The Green Bay Packers are using their spring practices as a chance to get their reconfigured offensive line accustomed to their new roles.
Although offseason team activities began Monday, Packers coach Mike McCarthy said Tuesday's practice was the first to feature 11-on-11 work after the first day of practice focused on fundamentals and position drills.
McCarthy made the change last month. The five players — Bryan Bulaga, Josh Sitton, T.J. Lang, Marshall Newhouse and Don Barclay were moved around.
Bulaga was moving from right tackle to left tackle; Sitton and Lang were flip-flopping their spots, with Sitton shifting to left guard and Lang moving to right guard; and Newhouse moving to right tackle, where he'll compete with Barclay and others.
On the first snap of the 11-on-11 sessions, it was Bulaga, Sitton, center Evan Dietrich-Smith, Lang and Newhouse left-to-right in front of quarterback Aaron Rodgers.
But while working together at their new positions was important, individually adjusting both mentally and physically is the biggest challenge, several of the players said.
None of them had been told of the idea beforehand, even though changes were to be expected after Rodgers was sacked a league-high 51 times in 2012 and the Packers' running game ranked 20th in the league in rushing per game (106.4) and 22nd in yards per attempt (3.9).
"It was kind of a quick meeting. Basically, it was, 'This is what's happening: You guys are playing here, you guys are playing here,'" Lang said Tuesday after first learning of the change.
"You're thinking, 'Am I not playing good enough? Am I losing my job?' I don't want to say any of us are secure, because there's always competition."
Discussing the move after practice Tuesday, McCarthy said that the move was made to put the team's best linemen, Bulaga and Sitton, on the left side to protect Rodgers' blind side.
As for how long before the Sept. 8 regular-season opener at San Francisco he'll have his starting five set, McCarthy said he didn't know.
"I'd like to go maybe two years in a row without answering this question about your offensive line," McCarthy said. "Would I like to have five guys ready to say they're our starting five? And play 19 games? That's great. But we have to get them all ready."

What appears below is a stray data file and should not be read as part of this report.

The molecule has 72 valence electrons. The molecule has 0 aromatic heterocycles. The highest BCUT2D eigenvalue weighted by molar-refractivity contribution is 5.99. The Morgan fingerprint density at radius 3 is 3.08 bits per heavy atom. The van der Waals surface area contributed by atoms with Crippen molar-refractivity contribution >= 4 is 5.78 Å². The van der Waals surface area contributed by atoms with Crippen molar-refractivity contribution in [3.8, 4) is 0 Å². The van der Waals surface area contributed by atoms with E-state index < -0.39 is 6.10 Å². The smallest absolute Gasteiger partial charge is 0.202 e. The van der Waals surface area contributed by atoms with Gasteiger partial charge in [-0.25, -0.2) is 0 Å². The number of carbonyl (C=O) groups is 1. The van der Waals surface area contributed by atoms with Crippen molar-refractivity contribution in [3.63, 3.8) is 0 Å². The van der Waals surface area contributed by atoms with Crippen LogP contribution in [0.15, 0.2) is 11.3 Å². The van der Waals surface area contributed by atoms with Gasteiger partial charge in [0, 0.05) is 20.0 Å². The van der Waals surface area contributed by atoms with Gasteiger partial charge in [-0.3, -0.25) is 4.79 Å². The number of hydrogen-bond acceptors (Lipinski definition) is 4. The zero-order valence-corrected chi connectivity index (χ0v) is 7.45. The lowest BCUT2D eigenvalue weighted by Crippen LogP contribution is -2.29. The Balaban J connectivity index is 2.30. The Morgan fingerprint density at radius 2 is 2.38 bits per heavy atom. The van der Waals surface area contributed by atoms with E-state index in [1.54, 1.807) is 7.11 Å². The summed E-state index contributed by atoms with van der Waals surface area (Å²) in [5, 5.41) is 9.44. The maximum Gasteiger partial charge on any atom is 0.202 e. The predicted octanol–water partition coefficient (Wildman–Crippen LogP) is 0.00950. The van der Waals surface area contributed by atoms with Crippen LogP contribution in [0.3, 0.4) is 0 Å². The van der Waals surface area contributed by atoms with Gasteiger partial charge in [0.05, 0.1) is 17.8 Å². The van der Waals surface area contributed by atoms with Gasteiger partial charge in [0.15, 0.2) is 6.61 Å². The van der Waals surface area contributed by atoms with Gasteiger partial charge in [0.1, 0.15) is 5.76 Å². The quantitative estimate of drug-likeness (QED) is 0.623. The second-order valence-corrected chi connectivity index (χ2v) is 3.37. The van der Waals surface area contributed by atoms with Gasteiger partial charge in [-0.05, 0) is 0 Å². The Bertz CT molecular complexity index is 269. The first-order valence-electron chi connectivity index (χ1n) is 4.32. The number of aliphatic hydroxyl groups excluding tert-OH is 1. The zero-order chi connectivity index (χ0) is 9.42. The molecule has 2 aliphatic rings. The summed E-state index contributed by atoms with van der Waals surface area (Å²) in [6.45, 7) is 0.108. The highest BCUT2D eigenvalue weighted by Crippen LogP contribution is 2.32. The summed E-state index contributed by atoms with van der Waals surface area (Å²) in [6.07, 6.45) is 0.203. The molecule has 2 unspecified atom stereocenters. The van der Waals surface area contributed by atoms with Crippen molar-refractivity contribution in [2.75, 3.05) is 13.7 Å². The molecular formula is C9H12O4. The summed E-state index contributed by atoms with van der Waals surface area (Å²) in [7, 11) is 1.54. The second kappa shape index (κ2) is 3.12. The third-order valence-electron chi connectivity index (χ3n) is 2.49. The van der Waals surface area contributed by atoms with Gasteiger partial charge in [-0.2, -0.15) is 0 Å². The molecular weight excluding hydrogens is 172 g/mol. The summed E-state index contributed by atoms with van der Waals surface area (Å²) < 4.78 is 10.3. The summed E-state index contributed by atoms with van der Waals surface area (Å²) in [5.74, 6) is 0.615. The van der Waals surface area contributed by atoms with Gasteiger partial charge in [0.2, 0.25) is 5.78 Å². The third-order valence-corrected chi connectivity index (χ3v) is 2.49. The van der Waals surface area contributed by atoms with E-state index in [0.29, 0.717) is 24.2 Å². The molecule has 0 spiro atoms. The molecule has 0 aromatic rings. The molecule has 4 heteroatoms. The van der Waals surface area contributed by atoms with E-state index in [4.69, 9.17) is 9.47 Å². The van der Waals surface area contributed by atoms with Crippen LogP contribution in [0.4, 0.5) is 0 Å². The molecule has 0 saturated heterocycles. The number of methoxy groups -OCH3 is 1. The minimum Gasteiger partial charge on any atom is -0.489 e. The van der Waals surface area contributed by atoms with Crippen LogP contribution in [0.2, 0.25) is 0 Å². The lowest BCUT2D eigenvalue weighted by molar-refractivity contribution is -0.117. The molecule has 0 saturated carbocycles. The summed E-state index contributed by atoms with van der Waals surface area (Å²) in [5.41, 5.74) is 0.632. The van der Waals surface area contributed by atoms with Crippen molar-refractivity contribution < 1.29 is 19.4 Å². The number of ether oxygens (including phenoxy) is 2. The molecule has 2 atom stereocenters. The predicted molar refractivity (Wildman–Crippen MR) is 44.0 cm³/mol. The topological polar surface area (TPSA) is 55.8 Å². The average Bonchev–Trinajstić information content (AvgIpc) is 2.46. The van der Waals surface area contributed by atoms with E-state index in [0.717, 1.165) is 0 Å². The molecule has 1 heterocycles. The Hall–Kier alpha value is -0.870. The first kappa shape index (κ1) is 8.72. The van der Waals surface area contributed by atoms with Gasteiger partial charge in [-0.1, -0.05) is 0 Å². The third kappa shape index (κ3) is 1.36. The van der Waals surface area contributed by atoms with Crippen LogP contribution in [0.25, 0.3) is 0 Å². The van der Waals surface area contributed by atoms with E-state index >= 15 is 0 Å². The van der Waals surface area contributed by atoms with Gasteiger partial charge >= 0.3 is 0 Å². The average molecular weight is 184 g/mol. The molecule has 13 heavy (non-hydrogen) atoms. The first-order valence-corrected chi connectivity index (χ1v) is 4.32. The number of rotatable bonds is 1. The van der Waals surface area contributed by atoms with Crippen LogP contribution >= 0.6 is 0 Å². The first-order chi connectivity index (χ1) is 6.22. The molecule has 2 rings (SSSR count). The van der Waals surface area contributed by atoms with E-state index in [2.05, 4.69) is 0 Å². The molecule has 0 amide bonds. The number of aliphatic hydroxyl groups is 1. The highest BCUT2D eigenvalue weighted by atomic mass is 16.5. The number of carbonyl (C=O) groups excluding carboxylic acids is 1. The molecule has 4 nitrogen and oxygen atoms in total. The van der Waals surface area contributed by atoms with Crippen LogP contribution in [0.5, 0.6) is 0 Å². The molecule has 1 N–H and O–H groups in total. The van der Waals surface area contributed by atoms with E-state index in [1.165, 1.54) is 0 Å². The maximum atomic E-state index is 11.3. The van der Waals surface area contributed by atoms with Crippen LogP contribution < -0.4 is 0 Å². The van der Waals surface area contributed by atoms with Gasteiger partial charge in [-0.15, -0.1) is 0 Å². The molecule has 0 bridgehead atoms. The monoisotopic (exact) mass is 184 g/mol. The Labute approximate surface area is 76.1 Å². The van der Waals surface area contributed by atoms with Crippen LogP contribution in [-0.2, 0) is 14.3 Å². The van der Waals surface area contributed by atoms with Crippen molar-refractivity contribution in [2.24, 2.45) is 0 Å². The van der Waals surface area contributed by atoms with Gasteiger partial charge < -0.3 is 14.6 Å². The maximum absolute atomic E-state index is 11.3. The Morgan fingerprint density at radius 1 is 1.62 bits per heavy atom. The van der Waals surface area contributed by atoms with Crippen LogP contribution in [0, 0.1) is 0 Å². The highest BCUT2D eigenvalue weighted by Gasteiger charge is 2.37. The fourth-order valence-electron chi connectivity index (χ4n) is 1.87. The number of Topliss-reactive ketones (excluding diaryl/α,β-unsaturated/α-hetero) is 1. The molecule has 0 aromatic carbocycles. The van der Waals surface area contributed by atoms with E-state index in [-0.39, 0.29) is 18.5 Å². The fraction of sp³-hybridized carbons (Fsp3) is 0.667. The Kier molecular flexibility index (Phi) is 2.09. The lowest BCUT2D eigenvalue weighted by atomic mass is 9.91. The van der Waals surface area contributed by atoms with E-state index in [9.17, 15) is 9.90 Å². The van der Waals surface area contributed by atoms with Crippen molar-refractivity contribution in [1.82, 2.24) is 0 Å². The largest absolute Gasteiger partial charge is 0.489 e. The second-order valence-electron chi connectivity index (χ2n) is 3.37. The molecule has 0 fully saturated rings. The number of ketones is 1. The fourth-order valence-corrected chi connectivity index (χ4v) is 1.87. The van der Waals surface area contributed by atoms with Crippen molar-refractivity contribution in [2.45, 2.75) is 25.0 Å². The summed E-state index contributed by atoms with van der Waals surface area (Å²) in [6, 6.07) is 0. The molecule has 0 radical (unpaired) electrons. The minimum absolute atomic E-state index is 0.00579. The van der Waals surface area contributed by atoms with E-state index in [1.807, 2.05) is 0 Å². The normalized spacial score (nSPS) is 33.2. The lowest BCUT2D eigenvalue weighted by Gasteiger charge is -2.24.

Sitton said early on it was a big adjustment.
"I think we're all a little surprised. That's a big move," Sitton said Tuesday. "You don't see a four-position switch on the offensive line very often, so it's definitely surprising, but at the end of the day, it's football. We'll get used to it. We'll continue to grow and hopefully it'll be a good change for us."
According to Lang, McCarthy came down to the offensive line meeting room to explain his reasoning last month. Then, it was time to get to work.
"We all talked about it for 20 minutes, whatever it was, and got a better explanation why it was happening, and it started to make more sense to us," Lang said. "(But) when coach tells you to do something, or asks you to do something, you just have to do it. That's how it works.
"It was definitely awkward for us the first couple days out on the field. Your stance is uncomfortable, your footwork is awful, but we still have a lot of time before we open up the season to make sure we're getting better at our new spots. You just have to keep a positive attitude, go out there and compete every day and just do what you can do to get better."
Bulaga has the added responsibility of protecting the blindside of his team's franchise quarterback.
"It's like a lefty batting right-handed and not being ambidextrous," said Bulaga, who was a left tackle in college at Iowa but has played almost exclusively right tackle since entering the league as the team's first-round pick in 2010.
"You're flipping sides, you're flipping footwork. I think it's a little more physical than mental, just because what we're doing mentally is just flipping calls and flipping plays in our head. That's really all it is. The physical standpoint of footwork, hand placement — everything is turned around a little bit. It takes a little bit of time to get used to that."
Added Lang: "You can't think too much about it; you can't make it bigger than what it is. You just have to keep plugging away every day and stay positive."
That's what Newhouse is trying to do, even though the move is hard to see as anything other than a demotion for him. Newhouse started 13 regular-season games in 2011 after injuries to Bulaga and veteran left tackle Chad Clifton.
When Clifton was released in April 2012, the Packers opted not to move Bulaga to left tackle and stuck with Newhouse on the left side. Newhouse was up and down in 18 starts last season at left tackle.
"You're kind of taken aback," Newhouse said Tuesday. "But I looked inward and acknowledged my role in them having to make the decision (while) also knowing that I can play football and knowing that I had a lot of success at the same time.
"I don't want to be perceived as the weak part of the line. I want to make myself into a strength of the offensive line. It's motivation. I do realize they had to make a decision, and my play was part of them thinking they had to make a decision. So I understand that, I accept that. But I also know I've had a lot of success, so I have to accept the role I've been given and go at it 100 percent. That's all I can really do."